I stood there, looking at the people, Kinneret's father and brother, still in shock, not really believing what had happened. Her father, sitting on the couch, talking to no one in particular, said, "You never really think it can happen to you."

A little while later, Ortal asked me to upload some pictures of her murdered sister from her camera into the computer and burn them onto a disc, to send out to the news media. I didn't remember ever having met Kinneret, but asked my daughter, "Do you remember, when I photographed Ortal before her wedding...."

And Ophira jumped: "Kinneret was there, too."

And now, sitting here in the office, looking at those pictures, outside Ma'arat HaMachpela, Ortal, in a wedding dress, together with her sister, both looking so radiant, and knowing that Kinneret will never have her own wedding day - what can I say? - it's so sad.

Kinneret Mandel and Matat Adler-Rosenfeld were buried side by side in Jerusalem's Har HaMenuchot cemetery. Thousands attended, despite the fact that the Succot holiday was to begin only a few hours later. Usually, according to Jewish law and tradition, the deceased person's immediate family sit shiv'a after the funeral; that is, they stay at home for a week, sit on the floor and mourn their loved one. It could be considered to be a period of adjustment, trying to get used to the fact that someone important in your life is missing.

However, Jewish holidays supersede mourning traditions, and shiv'a is cancelled should it collide with a festival. Being that the Succot holiday began only hours after the girls' funerals, the families were able to sit shiv'a for only a short time - a couple of hours, at most. This, too, is a tragedy.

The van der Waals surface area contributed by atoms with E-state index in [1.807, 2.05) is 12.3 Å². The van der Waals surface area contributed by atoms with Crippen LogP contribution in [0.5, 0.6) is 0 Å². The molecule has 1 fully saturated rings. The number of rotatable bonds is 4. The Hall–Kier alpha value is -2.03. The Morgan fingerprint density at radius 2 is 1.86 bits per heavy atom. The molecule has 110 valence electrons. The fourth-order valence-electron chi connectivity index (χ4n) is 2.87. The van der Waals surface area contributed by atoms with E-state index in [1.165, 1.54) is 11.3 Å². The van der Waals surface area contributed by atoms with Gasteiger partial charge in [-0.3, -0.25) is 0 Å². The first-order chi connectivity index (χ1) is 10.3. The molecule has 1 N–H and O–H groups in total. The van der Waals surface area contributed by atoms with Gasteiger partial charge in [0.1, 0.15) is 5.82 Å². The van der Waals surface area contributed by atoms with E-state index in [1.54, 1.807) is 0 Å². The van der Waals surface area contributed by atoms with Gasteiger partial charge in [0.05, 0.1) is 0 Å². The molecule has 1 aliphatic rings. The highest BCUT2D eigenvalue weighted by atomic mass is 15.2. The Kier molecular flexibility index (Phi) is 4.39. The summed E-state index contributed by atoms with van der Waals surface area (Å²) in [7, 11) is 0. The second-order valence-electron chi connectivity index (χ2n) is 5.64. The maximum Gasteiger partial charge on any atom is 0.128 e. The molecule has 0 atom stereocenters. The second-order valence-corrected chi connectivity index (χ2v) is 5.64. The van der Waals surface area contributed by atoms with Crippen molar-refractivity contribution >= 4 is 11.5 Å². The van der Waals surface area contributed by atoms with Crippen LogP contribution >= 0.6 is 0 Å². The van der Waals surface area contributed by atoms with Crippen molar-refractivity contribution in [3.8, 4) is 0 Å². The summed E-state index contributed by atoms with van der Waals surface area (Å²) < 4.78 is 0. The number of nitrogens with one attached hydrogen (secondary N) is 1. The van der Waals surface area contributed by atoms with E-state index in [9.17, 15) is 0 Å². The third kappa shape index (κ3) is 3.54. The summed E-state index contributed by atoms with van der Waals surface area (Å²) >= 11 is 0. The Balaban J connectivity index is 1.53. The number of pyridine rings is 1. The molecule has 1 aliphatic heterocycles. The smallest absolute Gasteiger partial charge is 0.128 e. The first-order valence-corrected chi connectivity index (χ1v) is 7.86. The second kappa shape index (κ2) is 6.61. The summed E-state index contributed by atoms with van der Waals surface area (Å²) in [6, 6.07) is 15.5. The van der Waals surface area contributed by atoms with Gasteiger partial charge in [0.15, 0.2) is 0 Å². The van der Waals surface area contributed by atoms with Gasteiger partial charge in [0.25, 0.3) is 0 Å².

The Succot holiday is usually extremely festive. Here in Hebron, thousands upon thousands of visitors flock to Ma'arat HaMachpela and tour the Jewish neighborhoods in the city. Jews in Israel and around the world spend the week living in succot; that is, simple booth-like structures, four walls of thin wood or some kind of other material, with a roof of branches. This holiday is known as z'man simchateinu, or in English, 'our time of joy.' However, our sages teach us that should it rain during Succot, we are in trouble. The example they give is of a servant who comes to pour a drink for his master, but instead of accepting the cup, the master throws water in the servant's face. In other words, during Succot, we desire to perform the mitzvah (precept) of sitting in the succah, but instead, G-d pours water on our heads. This is considered to be a very ominous occurrence.

One the second day of the seven-day Succot holiday, it rained in Israel, from all the way up north through to the south. Here in Hebron, it poured, too. As the sages taught, having the glass of water thrown into our faces.

Maybe G-d is trying to tell us something. Almost 10,000 Jews, refugees from Gush Katif and the northern Shomron, are still homeless, almost forgotten, abandoned by their country, their leaders, their people. And the enemy, he who has killed, continues to kill due to "easing of restrictions," allowing them to "live better lives."

So, what is it? Is He giving us a warning, telling us, 'Your prayers on Rosh HaShana and Yom Kippur, the New Year and the Day of Atonement - they weren't enough. Words, supplication, they are fine, but deeds speak louder than words.'

Or perhaps, G-d is sending down some of His tears - tears for Kinneret, tears for Matat, tears for their families, tears for their unborn children, tears for people abandoned by their own brethren.

Or perhaps, both - tears of anger and tears of mourning?




top